Cookie Pledge: a new cookie consent management

On December 13, 2023, the EDPB – European Data Protection Board – published a letter of response to a voluntary initiative – cookie pledge –  of the European Commission, through which it was proposed a system allowing enterprises to intervene and manage cookie directly, as to lighten the mechanism to ask for users consent for data processing.

The current modalities are weighted by long and sometimes excessively technical descriptions, which risk to frustrate the choice of the user, a phenomenon known also as “cookie fatigue”.

The goal of the Cookie Pledge and its assessment

The main goal pursued by the Commission is to guarantee users to protect their rights and fundamental liberties while making effective choices in relation to cookie consent.

In the document of assessment of the initiative, the EDPB specified that the presence of all requirements to obtain a valid consent ex art. 4(11)(7) GDPR was not verified, being limited to highlighting the most relevant ones.

In particular it was highlighted that:

  1. Interested parties’ consent must consist in a positive action. The simple navigation on a website or the use of the browser general settings that allow the use of cookies is not sufficient.
  2. When the consent is asked for, the access or archive of information in terminal devices is not permitted before obtaining a valid consent;
  3. Users must be informed of their possibility to revoke their own consent easily and at any time

The principles of the Cookie Pledge

In the proposal, the Commission elaborated some fundamental principles aimed at tracing the common rules for the use of cookie and to prevent the phenomenon of the cookie fatigue mentioned above.

  • Principle A: consent is not necessary for the so-called essential cookies, that is cookies strictly necessary for the website functioning, and for data processed on the basis of legitimate interest.
  • Principle B: users must be informed in case the owner of the website or the app accessed receive a compensation for advertisements, exposing users to the tracking of their habits.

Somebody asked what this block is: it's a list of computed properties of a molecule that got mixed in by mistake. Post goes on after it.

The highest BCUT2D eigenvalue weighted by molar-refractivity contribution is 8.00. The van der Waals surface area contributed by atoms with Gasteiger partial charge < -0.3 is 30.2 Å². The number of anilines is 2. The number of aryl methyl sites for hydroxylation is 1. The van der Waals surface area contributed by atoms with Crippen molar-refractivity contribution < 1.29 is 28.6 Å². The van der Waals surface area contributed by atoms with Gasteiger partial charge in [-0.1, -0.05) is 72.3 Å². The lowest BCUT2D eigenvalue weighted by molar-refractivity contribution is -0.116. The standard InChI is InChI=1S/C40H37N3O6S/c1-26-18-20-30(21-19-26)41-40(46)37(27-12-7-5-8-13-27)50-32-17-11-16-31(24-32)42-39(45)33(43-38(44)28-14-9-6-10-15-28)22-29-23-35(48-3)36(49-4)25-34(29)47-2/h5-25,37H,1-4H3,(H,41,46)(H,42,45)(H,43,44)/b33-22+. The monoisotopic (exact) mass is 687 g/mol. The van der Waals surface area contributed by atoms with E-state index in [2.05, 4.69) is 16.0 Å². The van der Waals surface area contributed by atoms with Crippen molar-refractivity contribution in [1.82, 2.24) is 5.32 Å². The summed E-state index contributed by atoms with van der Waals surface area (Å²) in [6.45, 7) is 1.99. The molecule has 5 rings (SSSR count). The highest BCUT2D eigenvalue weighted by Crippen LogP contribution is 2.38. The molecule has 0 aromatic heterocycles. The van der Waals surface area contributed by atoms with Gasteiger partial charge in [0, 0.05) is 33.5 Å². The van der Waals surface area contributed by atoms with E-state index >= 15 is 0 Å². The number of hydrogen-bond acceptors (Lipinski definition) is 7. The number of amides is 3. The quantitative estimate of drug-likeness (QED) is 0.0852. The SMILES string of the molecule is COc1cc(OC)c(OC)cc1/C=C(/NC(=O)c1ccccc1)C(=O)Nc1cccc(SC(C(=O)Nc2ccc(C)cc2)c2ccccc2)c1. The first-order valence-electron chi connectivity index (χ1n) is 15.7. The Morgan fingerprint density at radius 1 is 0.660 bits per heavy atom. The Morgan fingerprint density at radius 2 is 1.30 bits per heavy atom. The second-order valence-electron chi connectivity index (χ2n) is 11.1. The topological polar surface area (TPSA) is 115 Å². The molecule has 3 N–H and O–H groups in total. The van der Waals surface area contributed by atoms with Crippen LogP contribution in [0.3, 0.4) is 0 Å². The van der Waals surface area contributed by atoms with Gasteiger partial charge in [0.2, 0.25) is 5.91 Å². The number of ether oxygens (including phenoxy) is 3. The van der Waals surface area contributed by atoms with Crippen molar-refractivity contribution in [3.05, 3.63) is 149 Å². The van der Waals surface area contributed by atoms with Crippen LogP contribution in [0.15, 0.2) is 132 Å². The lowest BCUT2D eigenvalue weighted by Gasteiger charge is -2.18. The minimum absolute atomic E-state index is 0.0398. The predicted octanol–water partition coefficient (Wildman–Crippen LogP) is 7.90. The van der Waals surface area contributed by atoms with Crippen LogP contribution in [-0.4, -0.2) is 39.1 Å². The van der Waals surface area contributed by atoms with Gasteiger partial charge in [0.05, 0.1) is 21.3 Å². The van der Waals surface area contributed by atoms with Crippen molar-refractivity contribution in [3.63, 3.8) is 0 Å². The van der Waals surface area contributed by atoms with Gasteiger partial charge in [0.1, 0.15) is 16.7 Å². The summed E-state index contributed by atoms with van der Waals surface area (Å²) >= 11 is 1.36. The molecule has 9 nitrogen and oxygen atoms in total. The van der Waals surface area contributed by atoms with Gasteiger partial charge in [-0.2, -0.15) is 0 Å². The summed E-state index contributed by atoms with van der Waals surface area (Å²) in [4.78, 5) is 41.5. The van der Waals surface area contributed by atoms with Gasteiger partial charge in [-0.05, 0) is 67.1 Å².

• Principle C: users must be informed in relation to business models to choose from and to the consequences of accepting or not trackers.
  • Principle D: choosing a form of advertisement less privacy-invasive must be always possible
  • Principle E: the consent to cookies for advertisement purposes should not be asked in relation to each single tracker. Moreover, it must always be possible for the user to have further information in relation to the types of cookies used for advertisement purposes and having the possibility to make a targeted selection of those cookies that users wished to accept.
  • Principle F: if the purposed of the cookies is the same, only a single consent must be asked.
  • Principle G: the possibility to accept cookies can be presented again to the user who refused them only a year after their refusal.
  • Such period is considered abstractly appropriate in order to protect the choice to not be subjected to cookies. Moreover, EDPB has specified that the data collected relating to the lack of consent must not identify the subject unequivocally, but it must contain generic information common to all those who refused to grant consent.
  • Principle H: users have the possibility to use application recording in advance preferences of the single subject in relation to cookies. Even if the user set a default consent, it does not constitute a valid consent in itself.


These are only the most important principles. As the EDPB explained many times in the letter of response to the European Commission, the respect of the above-mentioned principles is necessary but not sufficient for the activity to be considered compliant to GDPR or to the ePrivacy Directive. It needs a constant case-by-case analysis of the activity carried out.


Elena Bandinelli